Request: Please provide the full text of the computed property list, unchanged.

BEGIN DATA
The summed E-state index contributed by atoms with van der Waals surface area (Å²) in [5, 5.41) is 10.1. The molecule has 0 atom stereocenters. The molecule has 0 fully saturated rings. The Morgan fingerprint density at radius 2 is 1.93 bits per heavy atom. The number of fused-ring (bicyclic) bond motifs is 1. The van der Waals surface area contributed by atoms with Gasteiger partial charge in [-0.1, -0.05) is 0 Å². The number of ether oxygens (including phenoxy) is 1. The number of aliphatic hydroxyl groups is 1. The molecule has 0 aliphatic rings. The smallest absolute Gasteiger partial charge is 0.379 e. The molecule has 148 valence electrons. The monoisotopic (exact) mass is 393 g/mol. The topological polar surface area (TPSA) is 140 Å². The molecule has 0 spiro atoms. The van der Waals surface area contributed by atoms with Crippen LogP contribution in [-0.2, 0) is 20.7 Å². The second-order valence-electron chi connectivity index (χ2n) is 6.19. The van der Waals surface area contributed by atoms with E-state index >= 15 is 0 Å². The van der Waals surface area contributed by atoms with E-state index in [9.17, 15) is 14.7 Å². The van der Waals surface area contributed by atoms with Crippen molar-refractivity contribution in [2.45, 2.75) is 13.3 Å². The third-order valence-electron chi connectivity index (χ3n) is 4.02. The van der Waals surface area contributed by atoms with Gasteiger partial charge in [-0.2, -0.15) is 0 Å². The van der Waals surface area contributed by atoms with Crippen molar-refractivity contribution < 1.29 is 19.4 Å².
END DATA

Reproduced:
The summed E-state index contributed by atoms with van der Waals surface area (Å²) in [5, 5.41) is 10.1. The molecule has 0 atom stereocenters. The molecule has 0 fully saturated rings. The Morgan fingerprint density at radius 2 is 1.93 bits per heavy atom. The number of fused-ring (bicyclic) bond motifs is 1. The van der Waals surface area contributed by atoms with Gasteiger partial charge in [-0.1, -0.05) is 0 Å². The number of ether oxygens (including phenoxy) is 1. The number of aliphatic hydroxyl groups is 1. The molecule has 0 aliphatic rings. The smallest absolute Gasteiger partial charge is 0.379 e. The molecule has 148 valence electrons. The monoisotopic (exact) mass is 393 g/mol. The topological polar surface area (TPSA) is 140 Å². The molecule has 0 spiro atoms. The van der Waals surface area contributed by atoms with Crippen LogP contribution in [-0.2, 0) is 20.7 Å². The second-order valence-electron chi connectivity index (χ2n) is 6.19. The van der Waals surface area contributed by atoms with E-state index >= 15 is 0 Å². The van der Waals surface area contributed by atoms with E-state index in [9.17, 15) is 14.7 Å². The van der Waals surface area contributed by atoms with Crippen molar-refractivity contribution in [2.45, 2.75) is 13.3 Å². The third-order valence-electron chi connectivity index (χ3n) is 4.02. The van der Waals surface area contributed by atoms with Gasteiger partial charge in [-0.2, -0.15) is 0 Å². The van der Waals surface area contributed by atoms with Crippen molar-refractivity contribution < 1.29 is 19.4 Å².